West Des Moines, Iowa — Amid growing speculation that Wisconsin Gov. Scott Walker is testing GOP presidential waters in Iowa and elsewhere, progressive activists warned Thursday at a rally here that a Walker presidency would be “terrifying" and disastrous to middle-class families.
Walker hasn’t said he’s a candidate, but his appearance Thursday at a Republican fundraiser in Iowa’s largest county, as well as a handful of appearances in the Northeast and before powerful conservative groups, suggest that he’s at least considering a 2016 run for the Republican presidential nomination.
The “Scott Walker Truth Squad,” as activists from Progress Iowa and One Wisconsin Now call themselves, told reporters at a news conference that Walker has the credentials to win favor among Republican caucus kingmakers, such as The Family Leader, an organization headed by Bob Vander Plaats, and that the political support makes him a candidate to fear.
“I know the dynamics of primary states,” said Wisconsin progressive leader Scot Ross, who said he fears Walker could win “in a Tea Party primary for president.”
Ross was answering a question from David Leonard, a Waukee progressive activist who wondered if Walker, known mostly as the union-busting governor who survived a recall election after 15 months of vitriolic protests, was far enough to the right socially to win Iowa’s caucuses.
Planned Parenthood clinics began closing this year because Walker pushed legislation defunding them and the governor prohibited the state’s attorney general from defending the constitutionality of the domestic partner registry, which gave gay couples hospital visitation rights.
The “terrifying” answer, Progress Iowa leader Matt Sinovic said, is that Walker not only could win the caucuses, as social conservatives Mike Huckabee and Rick Santorum did in 2008 and 2012, but he also appeals to fiscal conservatives.
To the union members and other activists for the working class, Walker is something of a political antichrist whose promises for jobs creation never materialized. The state ranks near the bottom of U.S. states in private-sector jobs creation, has the 45th worst wage growth rate and had the 50th worst rate in the nation for short-term jobs growth creation.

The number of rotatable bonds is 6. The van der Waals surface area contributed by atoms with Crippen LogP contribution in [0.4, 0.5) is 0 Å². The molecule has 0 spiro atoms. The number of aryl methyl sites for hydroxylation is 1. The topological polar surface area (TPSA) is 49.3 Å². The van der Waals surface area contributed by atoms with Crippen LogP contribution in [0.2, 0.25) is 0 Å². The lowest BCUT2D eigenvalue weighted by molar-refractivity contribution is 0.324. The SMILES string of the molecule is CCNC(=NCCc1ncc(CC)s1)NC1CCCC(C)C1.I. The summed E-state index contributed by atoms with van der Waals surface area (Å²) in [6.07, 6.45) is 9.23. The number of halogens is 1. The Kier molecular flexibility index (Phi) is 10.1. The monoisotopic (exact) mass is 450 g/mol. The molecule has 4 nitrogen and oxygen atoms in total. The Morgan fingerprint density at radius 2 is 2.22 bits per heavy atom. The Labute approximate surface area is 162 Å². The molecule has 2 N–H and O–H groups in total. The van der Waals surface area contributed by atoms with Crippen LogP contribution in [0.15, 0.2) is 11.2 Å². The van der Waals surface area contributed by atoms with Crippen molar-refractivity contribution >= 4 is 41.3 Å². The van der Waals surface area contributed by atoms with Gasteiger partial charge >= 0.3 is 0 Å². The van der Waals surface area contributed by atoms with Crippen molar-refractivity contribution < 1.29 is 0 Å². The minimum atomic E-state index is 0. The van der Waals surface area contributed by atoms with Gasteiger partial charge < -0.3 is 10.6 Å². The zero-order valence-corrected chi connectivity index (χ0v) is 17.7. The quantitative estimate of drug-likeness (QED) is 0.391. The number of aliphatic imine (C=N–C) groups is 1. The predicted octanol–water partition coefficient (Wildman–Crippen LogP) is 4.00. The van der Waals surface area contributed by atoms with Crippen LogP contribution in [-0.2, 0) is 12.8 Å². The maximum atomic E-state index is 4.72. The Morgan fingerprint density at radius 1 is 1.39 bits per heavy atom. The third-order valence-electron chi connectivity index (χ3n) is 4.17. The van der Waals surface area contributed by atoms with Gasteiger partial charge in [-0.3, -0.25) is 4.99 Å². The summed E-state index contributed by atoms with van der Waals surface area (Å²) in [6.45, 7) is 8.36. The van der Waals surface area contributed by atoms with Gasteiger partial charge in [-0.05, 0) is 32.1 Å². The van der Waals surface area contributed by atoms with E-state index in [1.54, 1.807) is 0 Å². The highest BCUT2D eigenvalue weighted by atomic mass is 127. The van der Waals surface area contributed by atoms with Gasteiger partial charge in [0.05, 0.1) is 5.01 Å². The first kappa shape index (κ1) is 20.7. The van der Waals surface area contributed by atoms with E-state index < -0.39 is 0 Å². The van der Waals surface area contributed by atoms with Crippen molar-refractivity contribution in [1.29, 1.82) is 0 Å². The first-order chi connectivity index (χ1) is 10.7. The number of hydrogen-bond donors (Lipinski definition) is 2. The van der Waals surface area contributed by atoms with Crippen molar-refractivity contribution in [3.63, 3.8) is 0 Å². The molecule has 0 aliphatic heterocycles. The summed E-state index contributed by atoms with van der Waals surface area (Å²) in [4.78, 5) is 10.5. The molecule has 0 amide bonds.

That’s an example of Walker’s “pants on fire” claims about helping the middle class, Ross said.
He also criticized Walker for what he called putting his presidential aspirations ahead of his state’s interests.
“Wisconsin is in dire economic straits and we need a governor in our state full-time doing his job instead of traveling the country sucking up to millionaires and billionaires so he can get his next job,” he said.
Walker was “Tea Party Before There Was a Tea Party”
Walker, 45, was ostensibly in Iowa to pay back a political favor to Iowa Gov. Terry Branstad, who held a fundraiser for Walker during his 2012 recall election. Walker won that race and became the first governor ever to survive a recall race, and by a larger margin in 2010 when he was elected to his first term.
In the national spotlight for 15 months because of the fray, Walker could be a candidate with the legs to run the distance. Cameron Sutton, an organizer of one of the political fundraisers Walker attended Thursday, told the Des Moines Register that if he were a betting man, he would put Walker “on a very short list of people that run.”
With his appeal to Tea Party activists, Walker could have an edge in the Iowa Caucuses, where the most conservative factions of Republicans have great sway. Mordecai Lee, a political science professor at the University of Wisconsin-Milwaukee, told the Register that Walker is “a talk-radio Republican,” in that he’s both highly ideological and uninterested in moderation or compromise.
“Walker was Tea Party before there was a Tea Party,” Lee said.
At Thursday’s rally in West Des Moines, One Wisconsin Now’s Ross called Walker “a shining example of the polarization of the current political process.”
Walker also appeals to social conservatives on issues like abortion and same-sex marriage, though he’s more likely to focus on getting government out of the way of businesses and making it easier for them to bring jobs to the state.
Walker can even claim to be an Iowan, since he lived in a tiny northeast Iowa town, Plainfield, as a boy.